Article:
Amber’s Picks – 11 March 2023

For me, Prey was a really big deal — and remains so! It’s my top movie of the 2020s so far, and that’s owed to a number of factors in tandem: the “slasher from space” premise fully realized for the first time since the ’80s, the surprisingly badass heroine, and the performance of the lead actress playing that heroine — Amber Midthunder.

It also felt like the start of a conversation — and not just the one about the future of the Predator franchise, though that is exciting. Prey coincided with a notable uptick in media centered on American Indian characters and stories. It’s a very long time coming, and hopefully popular shows like Reservation Dogs and Dark Winds have been reducing stereotypes in the viewers’ heads. Prey is also directly about colonization, taking place when it does and featuring a number of entitled aliens. So the question is: How do we not be like this guy?

If this feature recurs, and I hope it does, it’ll just be to “boost” (though maybe “echo” is the better word, receding into the darkness) what she’s already posted about on Instagram. And I’ll try to check back in on developments of earlier causes. For today, we have two items:

Stop Willow

You don’t hear much about the Biden administration, both a conscious change of pace given the previous administration, but also because, generally, they seem to be doing a pretty good job. Case in point: on August 16, 2022, Joe Biden signed the Inflation Reduction Act, which is both “one of the most significant laws in our history” and something I never heard of until today. Apparently, the $750 billion bill was the largest climate investment in American history (which also lowered prescription drug prices and health care costs), which is why 100% of Republicans in Congress voted against it. Hey — they may not be for the American people, but they know how to agree on stuff.

Regardless, that legislative victory, which suggested the president would be upholding campaign promises (again, if you can remember them), is what makes the Willow Oil Project so disappointing. This is an $8 billion oil drilling project in the North Slope of Alaska — the largest proposed oil project in the country.

Of course, the war in Ukraine may have put a wrench in the best-laid plans. However, according to, “Any oil from Willow will do nothing to solve our current energy challenges because it won’t be available for years, but it will pad ConocoPhillips’ profits. The company is raking in record profits while families suffer, billions of dollars just so far in 2022 alone. Now is not the time for a massive giveaway to oil and gas executives.”

From the site:

Willow would emit more climate pollution annually than more than 99.7% of all single point sources in the country. It’s estimated that the oil from Willow, when burned, would add more than 280 million metric tons of climate pollution to the atmosphere over the next 30 years — equivalent to the annual emissions from 76 coal-fired power plants. Willow is a climate disaster we just can’t afford.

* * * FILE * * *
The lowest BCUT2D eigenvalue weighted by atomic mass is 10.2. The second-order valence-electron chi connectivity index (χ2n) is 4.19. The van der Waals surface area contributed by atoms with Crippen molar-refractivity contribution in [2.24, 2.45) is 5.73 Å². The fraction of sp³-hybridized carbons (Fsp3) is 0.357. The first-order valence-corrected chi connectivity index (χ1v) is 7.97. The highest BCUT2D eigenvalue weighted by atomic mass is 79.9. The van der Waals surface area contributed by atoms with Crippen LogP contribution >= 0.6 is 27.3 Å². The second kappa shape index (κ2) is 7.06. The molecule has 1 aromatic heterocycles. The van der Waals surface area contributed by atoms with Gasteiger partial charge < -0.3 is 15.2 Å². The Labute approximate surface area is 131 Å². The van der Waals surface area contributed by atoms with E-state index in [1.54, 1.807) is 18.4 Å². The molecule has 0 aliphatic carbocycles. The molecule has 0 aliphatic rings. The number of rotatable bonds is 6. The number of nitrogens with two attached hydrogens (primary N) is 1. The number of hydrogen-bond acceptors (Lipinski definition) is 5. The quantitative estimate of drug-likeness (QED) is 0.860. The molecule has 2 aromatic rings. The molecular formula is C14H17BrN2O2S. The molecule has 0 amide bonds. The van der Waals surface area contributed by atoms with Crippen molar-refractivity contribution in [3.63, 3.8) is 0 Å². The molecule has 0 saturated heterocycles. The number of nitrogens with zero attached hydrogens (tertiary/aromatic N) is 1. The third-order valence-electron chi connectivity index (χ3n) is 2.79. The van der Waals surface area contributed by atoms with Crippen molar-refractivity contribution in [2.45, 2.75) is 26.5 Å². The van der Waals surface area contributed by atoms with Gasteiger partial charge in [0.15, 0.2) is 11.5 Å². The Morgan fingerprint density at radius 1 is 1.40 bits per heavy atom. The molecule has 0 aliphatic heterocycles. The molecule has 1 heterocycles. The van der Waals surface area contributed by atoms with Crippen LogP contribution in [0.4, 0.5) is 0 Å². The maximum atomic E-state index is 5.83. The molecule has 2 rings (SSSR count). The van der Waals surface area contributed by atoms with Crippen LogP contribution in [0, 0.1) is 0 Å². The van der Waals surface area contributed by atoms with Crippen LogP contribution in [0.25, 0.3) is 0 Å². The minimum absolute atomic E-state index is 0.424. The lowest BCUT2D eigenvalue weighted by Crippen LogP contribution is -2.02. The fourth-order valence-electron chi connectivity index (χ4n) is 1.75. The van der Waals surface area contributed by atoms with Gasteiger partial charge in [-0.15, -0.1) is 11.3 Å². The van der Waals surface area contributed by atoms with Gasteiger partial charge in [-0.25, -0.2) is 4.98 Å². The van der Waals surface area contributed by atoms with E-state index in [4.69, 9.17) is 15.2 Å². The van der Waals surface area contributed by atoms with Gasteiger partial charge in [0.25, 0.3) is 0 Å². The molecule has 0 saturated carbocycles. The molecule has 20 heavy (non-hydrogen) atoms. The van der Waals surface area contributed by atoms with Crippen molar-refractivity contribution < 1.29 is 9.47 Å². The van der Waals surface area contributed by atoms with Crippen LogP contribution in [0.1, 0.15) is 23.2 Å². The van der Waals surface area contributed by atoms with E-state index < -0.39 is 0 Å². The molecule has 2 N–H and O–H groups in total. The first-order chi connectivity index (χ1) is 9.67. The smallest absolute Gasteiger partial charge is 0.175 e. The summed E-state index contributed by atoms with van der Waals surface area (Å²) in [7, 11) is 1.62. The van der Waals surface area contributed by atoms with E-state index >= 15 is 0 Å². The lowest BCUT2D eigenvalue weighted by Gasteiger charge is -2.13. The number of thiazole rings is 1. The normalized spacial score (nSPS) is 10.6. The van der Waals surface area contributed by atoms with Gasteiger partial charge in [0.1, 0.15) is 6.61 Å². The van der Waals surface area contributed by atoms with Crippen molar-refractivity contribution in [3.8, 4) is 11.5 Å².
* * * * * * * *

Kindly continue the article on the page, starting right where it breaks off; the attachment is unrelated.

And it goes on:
And from, “Alaska Native communities in and around the Western Arctic have long subsisted and thrived in the Arctic environment and continue to do so today. What’s more, there are dozens of villages that depend on the wildlife that spend their lives in the Western Arctic region and migrate hundreds of miles across Western Alaska. Alaska’s Arctic is not “untouched,” rather the Iñupiat people were the first great conservationists, living in harmony with the lands and animals. Humans have long called the Arctic their home and will continue to thrive here for generations to come.”

Salmon Beyond Borders

This one brings Canada into the mix, a country I feel less comfortable criticizing, but apparently, they’re looking to develop mines in the headwaters of the Taku, Stikine, and Unuk rivers, which would threaten clean water and industries of several thousands of jobs and billions of dollars.

According to, the campaign in response is “driven by sport and commercial fishermen, community leaders, tourism and recreation business owners and concerned citizens, in collaboration with Tribes and First Nations, united across the Alaska/British Columbia border to defend and sustain our transboundary rivers, jobs and way of life.”

The site emphasizes that the mining project is being done without “the consent of indigenous communities in B.C. and the U.S.,” including (I believe) the Tlingit, Haida, Tsimshian, and Eyak tribes in Southeast Alaska, and the Haida, Tsimshian, Kwakiutl, Nuxalk, Coast Salish and the Nuu-chah-nulth on the Northwest Coast of British Columbia.

The violence may be different, but the psychology behind it is the same. We have to shake that instinct toward “but we deserve” or even “we need” when it isn’t really ours.


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